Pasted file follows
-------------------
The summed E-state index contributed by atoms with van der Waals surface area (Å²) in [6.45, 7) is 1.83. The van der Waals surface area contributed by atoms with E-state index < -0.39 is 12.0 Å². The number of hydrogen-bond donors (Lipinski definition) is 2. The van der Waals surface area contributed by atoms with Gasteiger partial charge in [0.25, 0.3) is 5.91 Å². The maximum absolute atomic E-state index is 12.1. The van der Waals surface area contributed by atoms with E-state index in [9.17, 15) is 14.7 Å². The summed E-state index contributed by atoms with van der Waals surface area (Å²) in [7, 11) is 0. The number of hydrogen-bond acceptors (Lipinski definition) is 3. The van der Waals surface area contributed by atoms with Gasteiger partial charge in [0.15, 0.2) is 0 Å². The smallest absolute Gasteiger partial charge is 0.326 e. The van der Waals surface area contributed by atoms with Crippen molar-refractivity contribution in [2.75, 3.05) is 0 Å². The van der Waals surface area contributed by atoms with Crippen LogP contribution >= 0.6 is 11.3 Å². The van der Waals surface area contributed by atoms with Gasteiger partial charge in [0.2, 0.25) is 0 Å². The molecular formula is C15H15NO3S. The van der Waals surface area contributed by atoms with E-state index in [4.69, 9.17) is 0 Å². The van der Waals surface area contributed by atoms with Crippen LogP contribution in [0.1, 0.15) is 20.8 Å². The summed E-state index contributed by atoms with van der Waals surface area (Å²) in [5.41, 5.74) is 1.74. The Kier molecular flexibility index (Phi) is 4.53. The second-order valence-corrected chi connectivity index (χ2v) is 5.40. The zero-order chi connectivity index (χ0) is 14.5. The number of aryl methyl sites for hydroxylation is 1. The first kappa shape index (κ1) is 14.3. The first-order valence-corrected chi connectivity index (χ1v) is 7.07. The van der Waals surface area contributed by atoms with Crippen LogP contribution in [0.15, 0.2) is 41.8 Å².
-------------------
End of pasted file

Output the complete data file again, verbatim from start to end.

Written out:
The summed E-state index contributed by atoms with van der Waals surface area (Å²) in [6.45, 7) is 1.83. The van der Waals surface area contributed by atoms with E-state index < -0.39 is 12.0 Å². The number of hydrogen-bond donors (Lipinski definition) is 2. The van der Waals surface area contributed by atoms with Gasteiger partial charge in [0.25, 0.3) is 5.91 Å². The maximum absolute atomic E-state index is 12.1. The van der Waals surface area contributed by atoms with E-state index in [9.17, 15) is 14.7 Å². The summed E-state index contributed by atoms with van der Waals surface area (Å²) in [7, 11) is 0. The number of hydrogen-bond acceptors (Lipinski definition) is 3. The van der Waals surface area contributed by atoms with Gasteiger partial charge in [0.15, 0.2) is 0 Å². The smallest absolute Gasteiger partial charge is 0.326 e. The van der Waals surface area contributed by atoms with Crippen molar-refractivity contribution in [2.75, 3.05) is 0 Å². The van der Waals surface area contributed by atoms with Crippen LogP contribution >= 0.6 is 11.3 Å². The van der Waals surface area contributed by atoms with Gasteiger partial charge in [0.2, 0.25) is 0 Å². The molecular formula is C15H15NO3S. The van der Waals surface area contributed by atoms with E-state index in [4.69, 9.17) is 0 Å². The van der Waals surface area contributed by atoms with Crippen LogP contribution in [0.1, 0.15) is 20.8 Å². The summed E-state index contributed by atoms with van der Waals surface area (Å²) in [5.41, 5.74) is 1.74. The Kier molecular flexibility index (Phi) is 4.53. The second-order valence-corrected chi connectivity index (χ2v) is 5.40. The zero-order chi connectivity index (χ0) is 14.5. The number of aryl methyl sites for hydroxylation is 1. The first kappa shape index (κ1) is 14.3. The first-order valence-corrected chi connectivity index (χ1v) is 7.07. The van der Waals surface area contributed by atoms with Crippen LogP contribution in [0.15, 0.2) is 41.8 Å².